Our Forgotten Friends: The Importance of Foot Care for Older Adults Over 65

Our Forgotten Friends: The Importance of Foot Care for Older Adults Over 65

We all get older and so do our feet. Aging can create new problems where before our feet were our steady but neglected companions. Learn the importance of foot and nail health and what you can do today to promote aging well.

Relying on our feet to get us where we’re going is a no-brainer, right? 

For most of us, our feet have always been there for us. But as we age, maintaining optimal foot health becomes a necessity, not a luxury. 

Feet are easy to overlook. They aren’t in view every day like our faces or fingernails. 

Unattended, older feet can become a health hazard.

In fact, regular foot care is the foundation for remaining independent and fall-free.

How feet age

Fat pads thin, exposing bones to more friction. This can cause callouses, corns, and non-healing wounds or tender spots. 

Tendons relax, leading to painful areas in the middle of the foot and heel region, otherwise known as plantar fasciitis. In addition, bones can become misaligned. For example, bunions can form at the base of the big toe.

Toenails thicken, becoming more difficult to trim over time. Left unattended, they can grow at odd angles, causing wounds and pain to adjacent skin. 

Sweat and oil glands shrink with age. As a result, the skin on the feet becomes especially dry.

Believe it or not, feet grow with age. An older adult may not wear the same size they wore years ago.

With some chronic medical conditions, you can develop a loss of sensation due to nerve damage. Then, you may not feel pain that alerts you to wounds or a foreign object.

Foot care, Franklin Foot care

Common age-related foot problems

Nails can thicken, curve oddly, and can actually crumble when trimmed. Nails, especially on the big toes, can become discolored or lift off from the nail bed.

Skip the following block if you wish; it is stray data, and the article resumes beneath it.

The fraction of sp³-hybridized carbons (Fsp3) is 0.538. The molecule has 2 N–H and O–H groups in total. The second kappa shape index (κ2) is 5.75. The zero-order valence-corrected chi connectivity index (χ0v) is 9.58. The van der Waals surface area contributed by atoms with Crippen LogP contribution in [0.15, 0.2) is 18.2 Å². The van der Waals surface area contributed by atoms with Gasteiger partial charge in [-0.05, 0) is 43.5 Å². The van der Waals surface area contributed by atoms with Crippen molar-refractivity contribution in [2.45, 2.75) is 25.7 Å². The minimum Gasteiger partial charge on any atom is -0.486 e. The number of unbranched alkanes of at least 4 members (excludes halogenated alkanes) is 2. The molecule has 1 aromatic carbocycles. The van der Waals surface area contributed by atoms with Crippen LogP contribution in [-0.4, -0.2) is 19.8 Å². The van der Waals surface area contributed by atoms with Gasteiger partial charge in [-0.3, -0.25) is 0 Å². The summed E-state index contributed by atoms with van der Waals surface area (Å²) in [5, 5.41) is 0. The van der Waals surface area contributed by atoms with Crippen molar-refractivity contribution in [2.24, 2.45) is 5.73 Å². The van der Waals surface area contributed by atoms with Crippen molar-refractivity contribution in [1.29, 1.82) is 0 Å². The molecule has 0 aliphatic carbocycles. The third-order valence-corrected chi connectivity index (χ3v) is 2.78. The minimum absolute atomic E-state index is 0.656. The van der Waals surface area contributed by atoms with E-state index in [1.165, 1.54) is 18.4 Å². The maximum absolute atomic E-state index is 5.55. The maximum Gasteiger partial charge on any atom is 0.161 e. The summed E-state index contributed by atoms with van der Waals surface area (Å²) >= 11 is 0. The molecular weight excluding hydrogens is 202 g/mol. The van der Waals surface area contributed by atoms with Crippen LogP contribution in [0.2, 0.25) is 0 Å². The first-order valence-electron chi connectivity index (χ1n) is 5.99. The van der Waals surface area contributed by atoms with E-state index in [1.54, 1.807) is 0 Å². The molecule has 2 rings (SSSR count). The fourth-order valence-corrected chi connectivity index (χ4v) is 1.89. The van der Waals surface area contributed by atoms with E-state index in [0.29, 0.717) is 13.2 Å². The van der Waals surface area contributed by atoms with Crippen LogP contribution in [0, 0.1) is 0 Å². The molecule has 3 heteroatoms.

Ingrown nails are painfully commonplace.

Heel cracks and fissures due to dry skin develop over time. These conditions are common for those with diabetes or obesity.

Corns occur on areas of the feet that receive repeated friction.

Calluses form as the skin thickens to protect bony areas.  

Athlete’s foot, a common fungal infection, happens when feet are not dried sufficiently after bathing and then placed in a shoe all day. 

Fungal nail infections are often attributed to genetic tendencies and increase with age.

One person can have any or all these issues. Some foot conditions can inhibit the simple and necessary act of walking. So, why do older adults often forget about, or simply sidestep, the well-being of these foundational friends?

Foot care, Franklin Foot care

Barriers to routine foot care

Getting older often means it becomes harder to care for feet. We can lose the flexibility to reach them, even if we want to. 

Hand dexterity and strength decline, making clipping difficult. 

A larger belly gets in the way of basic breathing while bending. 

Balancing ourselves while tending to foot and nail care can be quite a trick.

Often, pride can get in the way of asking family or friends for routine assistance.

Why care about foot care?

As you age, you can no longer ignore the well-being of your feet. They are a ticket to remaining independent.

There is a statistical correlation between poor foot health and falling. Discomfort or pain in one or both feet will eventually result in less physical activity. Wounds, infections, and untreated pain directly affect the ability to maintain quality of life.

There are actions you can start today to impact your foot health.

Strategies for senior foot self-care

  • Dry your feet thoroughly after bathing, including between all toes.
  • Lotion feet daily.
  • Trim toenails straight across (not in a curve) every 6-8 weeks, depending on the rate of growth. 
  • Get your foot sized to get a correct and comfortable shoe fit. 
  • Wear breathable, moisture-wicking socks that get changed daily.
  • Check your feet before bed for any new wounds, redness, tender spots, or nail changes. Don’t forget to look between each toe.
  • If you notice any concerning issues, develop pain, or are unable to manage foot care yourself, tell your primary care provider. Talk to them about the services of a foot care nurse or podiatrist. 
  • Nail salons are NOT recommended unless your feet have no issues, and you have no chronic medical conditions.




Make foot care a priority. A lifetime of walking and running, working and playing has put a strain on these forgotten friends…your feet. By becoming aware of the importance of daily foot care, you may have a better chance of skipping independently into older age with better overall health and wellness.

Key takeaways :

  • The health of older feet is easily overlooked.
  • There are age-specific changes to older feet and associated conditions that can affect quality of life for seniors.
  • Specific barriers keep older adults from doing routine foot care.
  • Learning the importance of foot and nail health and how to embrace self-care may keep older adults safer and more active.

1. International Journal of Caring Sciences. Determination of foot health problems, foot care knowledge and behavior in older people.

2. Journal of Foot and Ankle Research. Feet are second-class citizens.

3. Journal of Foot and Ankle Research. Challenges of foot self-care in older people.

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